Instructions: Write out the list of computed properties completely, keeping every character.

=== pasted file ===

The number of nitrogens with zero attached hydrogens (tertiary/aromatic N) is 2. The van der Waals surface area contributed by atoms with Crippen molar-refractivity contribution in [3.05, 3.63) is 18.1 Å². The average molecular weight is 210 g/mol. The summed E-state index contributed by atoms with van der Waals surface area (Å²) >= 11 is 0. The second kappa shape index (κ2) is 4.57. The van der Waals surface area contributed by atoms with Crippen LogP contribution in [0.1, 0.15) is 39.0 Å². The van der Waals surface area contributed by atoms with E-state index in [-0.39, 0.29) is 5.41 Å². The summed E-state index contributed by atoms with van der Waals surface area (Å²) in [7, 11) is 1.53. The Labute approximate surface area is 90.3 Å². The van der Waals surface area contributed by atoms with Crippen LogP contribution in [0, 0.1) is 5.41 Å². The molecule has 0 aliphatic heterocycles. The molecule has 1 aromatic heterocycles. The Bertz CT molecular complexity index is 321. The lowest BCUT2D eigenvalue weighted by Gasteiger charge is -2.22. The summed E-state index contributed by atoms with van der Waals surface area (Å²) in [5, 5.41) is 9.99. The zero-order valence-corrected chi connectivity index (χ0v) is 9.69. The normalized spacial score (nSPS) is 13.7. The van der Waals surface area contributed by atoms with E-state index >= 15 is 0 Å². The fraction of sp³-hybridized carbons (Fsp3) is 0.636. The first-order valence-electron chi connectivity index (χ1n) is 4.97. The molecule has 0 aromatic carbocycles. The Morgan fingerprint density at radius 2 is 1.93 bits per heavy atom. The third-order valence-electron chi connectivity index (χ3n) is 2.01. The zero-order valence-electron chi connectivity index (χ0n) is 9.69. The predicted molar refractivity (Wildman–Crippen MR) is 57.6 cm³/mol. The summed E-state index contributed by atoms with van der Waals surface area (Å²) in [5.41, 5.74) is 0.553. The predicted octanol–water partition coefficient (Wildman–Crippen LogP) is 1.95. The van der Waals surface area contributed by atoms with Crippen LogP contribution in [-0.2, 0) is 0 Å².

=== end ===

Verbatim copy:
The number of nitrogens with zero attached hydrogens (tertiary/aromatic N) is 2. The van der Waals surface area contributed by atoms with Crippen molar-refractivity contribution in [3.05, 3.63) is 18.1 Å². The average molecular weight is 210 g/mol. The summed E-state index contributed by atoms with van der Waals surface area (Å²) >= 11 is 0. The second kappa shape index (κ2) is 4.57. The van der Waals surface area contributed by atoms with Crippen LogP contribution in [0.1, 0.15) is 39.0 Å². The van der Waals surface area contributed by atoms with E-state index in [-0.39, 0.29) is 5.41 Å². The summed E-state index contributed by atoms with van der Waals surface area (Å²) in [7, 11) is 1.53. The Labute approximate surface area is 90.3 Å². The van der Waals surface area contributed by atoms with Crippen LogP contribution in [0, 0.1) is 5.41 Å². The molecule has 0 aliphatic heterocycles. The molecule has 1 aromatic heterocycles. The Bertz CT molecular complexity index is 321. The lowest BCUT2D eigenvalue weighted by Gasteiger charge is -2.22. The summed E-state index contributed by atoms with van der Waals surface area (Å²) in [5, 5.41) is 9.99. The zero-order valence-corrected chi connectivity index (χ0v) is 9.69. The normalized spacial score (nSPS) is 13.7. The van der Waals surface area contributed by atoms with E-state index >= 15 is 0 Å². The fraction of sp³-hybridized carbons (Fsp3) is 0.636. The first-order valence-electron chi connectivity index (χ1n) is 4.97. The molecule has 0 aromatic carbocycles. The Morgan fingerprint density at radius 2 is 1.93 bits per heavy atom. The third-order valence-electron chi connectivity index (χ3n) is 2.01. The zero-order valence-electron chi connectivity index (χ0n) is 9.69. The predicted molar refractivity (Wildman–Crippen MR) is 57.6 cm³/mol. The summed E-state index contributed by atoms with van der Waals surface area (Å²) in [5.41, 5.74) is 0.553. The predicted octanol–water partition coefficient (Wildman–Crippen LogP) is 1.95. The van der Waals surface area contributed by atoms with Crippen LogP contribution in [-0.2, 0) is 0 Å².